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Fatima Bhutto argues that “Pathaan” covers the BJP’s Kashmir human rights abuses.

A columnist dissected India's fascination with Pakistan in Modi-era cinema.

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While Mission Majnu was highly criticized in Pakistan for its ridiculous image of Pakistanis and daring attempt to rewrite history, Shah Rukh Khan’s Pathaan was illegally screened in Karachi’s DHA at the insistence of SRK fans due to its breaking box office record in India, and beyond. Pathaan has been deemed RSK’s greatest film.

However, acclaimed writer and columnist Fatima Bhutto has revealed the government’s intention to “give cover” for the BJP’s grave human rights violations in Indian-occupied Jammu and Kashmir (IIOJK) and the repeal of Article 370 of the Indian constitution, which granted the province autonomy. Fatima Bhutto dissected India’s preoccupation with Pakistan, as shown in Razi, Uri, Mission Majnu, and Pathaan, in her newest Guardian column.

She remembered Pathaan opening in Lahore with a Pakistani general objecting to Modi’s Article 370 pullout. The general contacts a psychotic terrorist to “throw India to its knees” in his final years. “Pathaan’s premise is absurd, and no one wears many clothes as they dance in bikinis and shorts striving to save India and, hence, the world,” writes Bhutto. “It is naturally unconcerned with facts—Article 370 was the tool that allowed Kashmir’s ascension into the Indian union; if it is declared null and void, Kashmir’s ascension to India is also null and void.”Why care about facts or Kashmiris’ opinions? “This vapid film has none,” she says.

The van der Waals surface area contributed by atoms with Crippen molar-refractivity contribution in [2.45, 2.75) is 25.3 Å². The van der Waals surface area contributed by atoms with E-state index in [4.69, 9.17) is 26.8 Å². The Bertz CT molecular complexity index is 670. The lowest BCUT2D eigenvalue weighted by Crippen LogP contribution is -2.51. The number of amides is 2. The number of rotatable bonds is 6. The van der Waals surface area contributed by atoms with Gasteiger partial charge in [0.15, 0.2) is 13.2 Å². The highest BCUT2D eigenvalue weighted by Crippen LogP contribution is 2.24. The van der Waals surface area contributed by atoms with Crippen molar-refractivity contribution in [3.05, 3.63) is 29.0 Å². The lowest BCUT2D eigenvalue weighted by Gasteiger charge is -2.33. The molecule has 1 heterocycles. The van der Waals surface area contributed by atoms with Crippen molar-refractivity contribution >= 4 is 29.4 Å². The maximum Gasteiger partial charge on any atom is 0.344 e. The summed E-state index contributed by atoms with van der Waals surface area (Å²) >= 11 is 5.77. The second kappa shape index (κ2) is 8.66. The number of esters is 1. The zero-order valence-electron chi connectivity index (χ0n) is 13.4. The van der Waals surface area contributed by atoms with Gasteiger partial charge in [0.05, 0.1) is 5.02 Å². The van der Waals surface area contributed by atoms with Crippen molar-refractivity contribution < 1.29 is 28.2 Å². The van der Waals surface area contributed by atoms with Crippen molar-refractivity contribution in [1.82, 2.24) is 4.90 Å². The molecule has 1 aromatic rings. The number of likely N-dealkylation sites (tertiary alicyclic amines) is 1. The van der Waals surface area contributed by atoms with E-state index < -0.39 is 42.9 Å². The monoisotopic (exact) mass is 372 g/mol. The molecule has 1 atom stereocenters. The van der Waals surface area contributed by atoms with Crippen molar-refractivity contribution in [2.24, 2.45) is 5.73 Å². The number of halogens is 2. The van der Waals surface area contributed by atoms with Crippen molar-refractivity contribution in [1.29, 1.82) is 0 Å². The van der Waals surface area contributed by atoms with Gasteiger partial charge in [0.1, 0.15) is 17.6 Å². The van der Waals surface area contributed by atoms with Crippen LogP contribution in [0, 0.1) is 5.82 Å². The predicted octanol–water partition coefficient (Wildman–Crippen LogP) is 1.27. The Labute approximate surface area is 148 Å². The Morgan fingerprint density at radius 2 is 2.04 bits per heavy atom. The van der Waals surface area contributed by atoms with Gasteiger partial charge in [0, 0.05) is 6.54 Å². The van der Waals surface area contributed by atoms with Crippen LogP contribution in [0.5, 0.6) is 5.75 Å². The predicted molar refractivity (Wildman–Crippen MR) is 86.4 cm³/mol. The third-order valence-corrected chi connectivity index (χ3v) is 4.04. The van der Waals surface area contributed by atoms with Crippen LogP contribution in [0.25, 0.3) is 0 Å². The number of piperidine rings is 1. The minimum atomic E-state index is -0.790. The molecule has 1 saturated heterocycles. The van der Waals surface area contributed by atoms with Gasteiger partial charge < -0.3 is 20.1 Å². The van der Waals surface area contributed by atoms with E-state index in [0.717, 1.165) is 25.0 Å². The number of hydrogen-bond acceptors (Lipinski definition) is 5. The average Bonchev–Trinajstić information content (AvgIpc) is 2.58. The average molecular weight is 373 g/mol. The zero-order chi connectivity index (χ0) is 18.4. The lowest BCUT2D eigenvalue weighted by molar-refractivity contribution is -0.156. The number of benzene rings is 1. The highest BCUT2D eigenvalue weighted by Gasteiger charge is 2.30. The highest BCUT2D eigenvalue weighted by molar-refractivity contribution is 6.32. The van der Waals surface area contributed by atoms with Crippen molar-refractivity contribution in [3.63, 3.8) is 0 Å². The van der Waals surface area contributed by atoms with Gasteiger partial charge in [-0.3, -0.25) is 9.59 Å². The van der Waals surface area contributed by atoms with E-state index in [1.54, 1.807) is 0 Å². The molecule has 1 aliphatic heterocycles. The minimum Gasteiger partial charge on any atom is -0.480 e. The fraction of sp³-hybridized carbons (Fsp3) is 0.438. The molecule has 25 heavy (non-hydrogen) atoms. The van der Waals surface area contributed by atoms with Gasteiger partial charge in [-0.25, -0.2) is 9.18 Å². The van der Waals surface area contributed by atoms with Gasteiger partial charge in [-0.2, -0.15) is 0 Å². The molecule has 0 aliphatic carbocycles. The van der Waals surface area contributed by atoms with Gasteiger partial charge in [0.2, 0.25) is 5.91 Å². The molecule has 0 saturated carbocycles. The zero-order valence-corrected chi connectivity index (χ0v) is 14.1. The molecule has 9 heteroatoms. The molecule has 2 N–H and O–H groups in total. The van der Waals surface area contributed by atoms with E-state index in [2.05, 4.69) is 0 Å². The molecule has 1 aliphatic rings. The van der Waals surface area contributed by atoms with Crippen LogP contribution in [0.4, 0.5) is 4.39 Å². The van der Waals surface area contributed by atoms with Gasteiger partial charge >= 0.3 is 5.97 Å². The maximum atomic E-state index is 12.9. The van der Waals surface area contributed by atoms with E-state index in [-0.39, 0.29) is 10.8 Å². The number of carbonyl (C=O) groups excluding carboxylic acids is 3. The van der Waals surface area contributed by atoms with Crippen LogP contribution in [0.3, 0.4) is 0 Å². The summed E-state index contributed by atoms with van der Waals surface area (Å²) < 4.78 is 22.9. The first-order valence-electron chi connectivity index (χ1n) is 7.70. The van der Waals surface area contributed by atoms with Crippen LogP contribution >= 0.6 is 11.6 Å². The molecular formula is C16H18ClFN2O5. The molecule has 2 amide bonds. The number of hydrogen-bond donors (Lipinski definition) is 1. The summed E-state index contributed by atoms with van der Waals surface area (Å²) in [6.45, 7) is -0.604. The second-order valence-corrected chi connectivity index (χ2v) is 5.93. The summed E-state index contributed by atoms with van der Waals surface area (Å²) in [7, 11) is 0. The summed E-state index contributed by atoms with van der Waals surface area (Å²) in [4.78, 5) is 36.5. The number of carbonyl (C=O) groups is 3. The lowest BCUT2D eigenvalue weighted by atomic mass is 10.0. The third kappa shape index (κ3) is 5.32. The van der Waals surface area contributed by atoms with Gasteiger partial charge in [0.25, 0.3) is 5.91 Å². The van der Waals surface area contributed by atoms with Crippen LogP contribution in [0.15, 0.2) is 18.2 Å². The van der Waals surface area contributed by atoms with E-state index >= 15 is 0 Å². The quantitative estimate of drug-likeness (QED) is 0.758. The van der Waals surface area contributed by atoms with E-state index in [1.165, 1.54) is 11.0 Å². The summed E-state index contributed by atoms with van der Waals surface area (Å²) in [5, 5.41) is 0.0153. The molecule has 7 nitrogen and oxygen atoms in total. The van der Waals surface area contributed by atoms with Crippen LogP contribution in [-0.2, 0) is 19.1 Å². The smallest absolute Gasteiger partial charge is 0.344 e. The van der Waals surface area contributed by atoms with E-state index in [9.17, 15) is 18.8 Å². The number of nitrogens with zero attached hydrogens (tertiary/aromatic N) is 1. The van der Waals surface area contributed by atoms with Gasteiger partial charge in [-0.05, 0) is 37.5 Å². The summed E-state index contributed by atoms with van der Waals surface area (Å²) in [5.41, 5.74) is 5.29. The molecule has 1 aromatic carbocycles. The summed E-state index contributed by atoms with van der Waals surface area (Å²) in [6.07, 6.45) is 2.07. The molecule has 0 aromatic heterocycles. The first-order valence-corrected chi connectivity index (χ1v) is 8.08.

“Homicidal maniacs” and “valiant government operatives with pectoral muscles” are shown in the film, according to the New Kings of the World writer. Bhutto says, “To bring up an event such as the degradation of Kashmir as a pleasant story point is beyond terrible.” Bollywood can’t set Modi’s quasi-fascist BJP’s political objectives to entertaining music and helicopter acrobatics.

Fatima Bhutto also criticizes Shah Rukh Khan, India’s largest Muslim star, for not criticizing Modi’s government, which is “globally recognized for its anti-Muslim persecution after depriving Muslims of their citizenship.” “Admirers of Modi’s BJP and its politics slaughter Muslims, capturing their terrible executions on cell phones to distribute around WhatsApp as viral trophies,” she said, recalling the foreboding National Registry of Citizenship Act, which branded 700,000 Indian Muslims, unlawful immigrants.

Shah Rukh Khan’s birthday tweet was shared by the writer. “Thank you for caring for our nation and its people.” “May you be strong and healthy to achieve all your dreams,” SRK wrote. “Quite a thing to wish for a man who allegedly oversaw the deaths of 2,000 Muslims and the systematic rape of hundreds of women in Gujarat during the 2002 riots,” Bhutto said.

She criticized Bollywood for its “nasty” representation of Pakistanis and Muslims, naming several films. “January also saw Netflix release Mission Majnu, a lackluster drama about Indian spies discovering Pakistan’s nuclear program,” she adds.

Fatima Bhutto praises Pakistan for making films on “trans love stories, feminine desire, and the corrosive societal power of patriarchal fundamentalists” and music that questions borders. “Double weird, where culture is no longer used to extend dialogue but rather to suffocate it,” she says of India. 

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